Netflix has unveiled its first Arabic original series.
Jinn, being executive produced by Elan and Rajeev Dassani (Seam), comes from rising Lebanese director Mir-Jean Bou Chaaya, behind acclaimed 2015 comedy Very Big Shot and screenwriter Bassel Ghandour, who co-wrote the Oscar-nominated Theeb.
The six-episode drama — to feature Middle Eastern talent and to be shot in Jordan later this year — is a contemporary teen drama centered around a group of friends whose lives are disrupted when a supernatural being known as a Jinn appears to them in the form of a teenage boy in the ancient city of Petra. Their friendships and young romances are tested when they set out to stop an even greater darkness that is threatening to destroy the world. Jinn is expected to to launch on Netflix worldwide in 2019.
“This is a great opportunity to portray Arab youth in a very unique way. The level of authenticity Netflix is trying to achieve with this show is definitely what attracted me the most to be part of this project,” said Bou Chaaya.
“We are really excited about this. It is very common in Middle East that people know someone who has a jinn story, so it’s nice to take that and turn it into a fun and mysterious teen adventure that everyone can enjoy,” added Ghandour. “On a broader note, I love that Netflix is investing a lot in the region, it’s a real turning point. We have such a rich storytelling culture, and we’ll finally be able to enjoy Arabic content with Netflix quality.”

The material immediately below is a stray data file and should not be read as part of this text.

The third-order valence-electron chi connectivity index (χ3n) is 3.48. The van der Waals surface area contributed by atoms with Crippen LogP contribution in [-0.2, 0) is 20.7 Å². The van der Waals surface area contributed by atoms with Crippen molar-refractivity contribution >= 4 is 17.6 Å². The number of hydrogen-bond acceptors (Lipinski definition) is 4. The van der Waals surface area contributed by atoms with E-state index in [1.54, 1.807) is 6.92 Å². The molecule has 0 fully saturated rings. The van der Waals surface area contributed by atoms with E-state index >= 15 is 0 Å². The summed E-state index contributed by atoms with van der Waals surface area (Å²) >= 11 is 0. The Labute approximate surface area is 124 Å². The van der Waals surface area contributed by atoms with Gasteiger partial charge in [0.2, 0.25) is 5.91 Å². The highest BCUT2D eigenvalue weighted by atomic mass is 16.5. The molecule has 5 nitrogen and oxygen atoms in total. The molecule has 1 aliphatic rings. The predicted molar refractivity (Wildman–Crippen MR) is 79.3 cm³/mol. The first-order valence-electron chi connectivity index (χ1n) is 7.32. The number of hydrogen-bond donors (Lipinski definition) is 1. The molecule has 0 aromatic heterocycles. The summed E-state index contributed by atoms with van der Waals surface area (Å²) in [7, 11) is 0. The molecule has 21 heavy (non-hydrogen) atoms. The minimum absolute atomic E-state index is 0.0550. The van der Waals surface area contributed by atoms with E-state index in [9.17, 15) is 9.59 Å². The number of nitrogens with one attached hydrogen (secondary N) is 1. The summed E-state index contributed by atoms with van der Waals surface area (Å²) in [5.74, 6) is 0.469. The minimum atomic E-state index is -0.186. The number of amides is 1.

Erik Barmack, Netflix’s vp international original series, said: “We’re delighted to be working with such a variety of breakout talent to launch our first Arabic original series in the Middle East. We are extremely excited to bring this story to a global audience, and to celebrate Arab youth and culture. We can’t wait to share more details later this year.”
Jinn is Netflix’s second project in the Middle East following its first commission, stand-up comedy show Adel Karam: Live From Beirut, which is due to launch March 1.
Originating from Islamic mythology, jinns — sometimes referred to as “genies” — have been frequently used in popular culture, most notably in Aladdin (voiced by Robin Williams in the 1992 Disney animation) and the 1997 horror film Wishmaster.